Old Maps from George Ritzlin Antique Maps
There are lots of old maps in this latest catalogue from George Ritzlin.
By Michael Stillman
We recently received Catalog 29 from George Ritzlin Antique Maps and Prints. George and Mary Ritzlin are map experts from Evanston, Illinois, and while this is the first of their catalogues we have received, they have been in the map business since 1976. The Ritzlins note that this year marks the 400th anniversary of Galileo's first turning his telescope to the sky, making this the International Year of Astronomy. You might wonder what this has to do with maps, but maps are no more limited to the surface of the earth than are spaceships. They can carry you as far as your imagination can wander. Many of these maps, coming from long ago when much of the earth's surface was little known, certainly would have stirred the imagination of their viewers, hungry for knowledge of what lay beyond the frontier. Here are a few of the maps the Ritzlins are offering.
Item 3 presents the world as it was known, or imagined, in the late 17th century. Hubert Jaillot's Mappe-Monde-Geo-Hydrographique from 1696 repeats a few of the great misconceptions of the day. One was that California was an island, a belief that did not arise until the latter part of the 17th century, and was discredited by the early 18th. Jaillot also shows broken lines to acknowledge the existence of a great southern continent, a belief not disproved for almost another century when James Cook investigated the area. As was typical of the time, the American Northwest is largely a blank, though Jaillot imagined it reached almost all of the way to Japan. Priced at $4,000.
The Dutch mapmaking family of the Blaeus was among the greatest cartographers ever. Their atlases are spectacular. Item 12 is a circa 1638 print of their map Americae. This map of the Americas did not make the later mistake about California, though it, too, showed a much more westward extending North America, whose interior was largely unknown. The map is surrounded with insets of American natives, from southern Indians to fur-clad northerners. $10,000.
Item 51 is a 1739 map of Africa by H. Moll. Unlike the previously described maps that made no attempt to show the interior features of the American Northwest, Moll provides surprising detail of rivers and lakes in the interior of Africa. That's interesting as Europeans would have had little knowledge of what was actually there at this early date. Then again, no one could have disproved the mapmaker's claims either. $300.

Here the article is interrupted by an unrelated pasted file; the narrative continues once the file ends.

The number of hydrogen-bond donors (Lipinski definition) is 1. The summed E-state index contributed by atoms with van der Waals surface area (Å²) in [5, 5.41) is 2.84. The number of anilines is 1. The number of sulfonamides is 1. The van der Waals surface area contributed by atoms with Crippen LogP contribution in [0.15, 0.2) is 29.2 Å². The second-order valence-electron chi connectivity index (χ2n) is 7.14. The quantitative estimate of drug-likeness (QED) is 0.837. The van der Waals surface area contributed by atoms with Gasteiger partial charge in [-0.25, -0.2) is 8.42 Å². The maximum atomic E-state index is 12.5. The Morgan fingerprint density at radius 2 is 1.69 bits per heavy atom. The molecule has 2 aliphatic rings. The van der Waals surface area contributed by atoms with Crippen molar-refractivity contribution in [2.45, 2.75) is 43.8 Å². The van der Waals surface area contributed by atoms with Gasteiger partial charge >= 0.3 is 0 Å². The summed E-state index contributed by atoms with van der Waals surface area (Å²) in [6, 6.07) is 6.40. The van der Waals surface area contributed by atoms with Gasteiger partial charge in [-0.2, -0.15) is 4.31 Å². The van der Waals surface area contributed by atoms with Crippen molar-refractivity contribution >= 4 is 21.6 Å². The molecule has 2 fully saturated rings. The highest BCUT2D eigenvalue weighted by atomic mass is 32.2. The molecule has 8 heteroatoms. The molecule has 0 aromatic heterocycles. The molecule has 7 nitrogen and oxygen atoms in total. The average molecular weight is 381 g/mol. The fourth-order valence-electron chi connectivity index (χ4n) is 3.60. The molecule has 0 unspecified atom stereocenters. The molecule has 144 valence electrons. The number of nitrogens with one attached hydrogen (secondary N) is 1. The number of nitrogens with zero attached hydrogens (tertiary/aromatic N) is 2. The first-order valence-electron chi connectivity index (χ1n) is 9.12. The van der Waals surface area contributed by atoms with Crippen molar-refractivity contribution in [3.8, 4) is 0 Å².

Item 21 is a Map of the Progress of His Majesty's Armies in New York... from Gent's Magazine, published in 1776. The map denotes the defeat of the "Provincials," and the "Retreat of the Rebels." The British must have been feeling quite confident at the time. They had not many years ago routed the French from North America, and the ragtime Continental Army would have appeared to be no match. $350.
Old Maps from George Ritzlin Antique Maps
The Great Orrery.
Item 24 is Cammeyer's Plan of the City of Albany, 1829. Drawn by Miss F.H. Dougherty. This folding map was intended for visitors to New York's capital city. It includes locations of state offices, banks, libraries and such. Sections of the cemetery are designated for various religious denominations, along with "Strangers" and "Negroes." What is a mystery is the artist who drew this map. Nothing is known about Miss F.H. Dougherty, though a woman mapmaker in 1829 certainly would have been unusual. Now, here is a personal note showing what can be learned from old maps. Over half a century ago, my grandparents lived on South Ferry Street in Albany. Of course, there were no ferries across the Hudson then. The automobile bridge that crossed the Hudson at the end of the street was itself almost half a century old by that time. I always assumed there must be a North Ferry Street, an extension of its southern counterpart. Indeed there is a North Ferry Street, but it is not a northern extension of South Ferry Street. As the map shows, there were two ferries crossing the Hudson at Albany, the North Ferry and the South Ferry. The street was named for the South Ferry, not for being the southern end of Ferry Street. You never know what you may learn when you find an old map. $450.
Item 8 is an advertisement for The Great Orrery Four Feet in Diameter... On the off chance you are unfamiliar with the word "orrery," it is one of those devices that shows the planets circling the sun, in this case, rotating the planets with the turn of a crank. This is probably not something most people would consider purchasing, but the ad notes that you may buy a large print of the orrery with an explanation of its works for two shillings at Cole's on Fleet Street. Circa 1740. $375.
George Ritzlin Antique Maps and Prints may be reached at 847-328-1966 or firstname.lastname@example.org. Their website is www.ritzlin.com.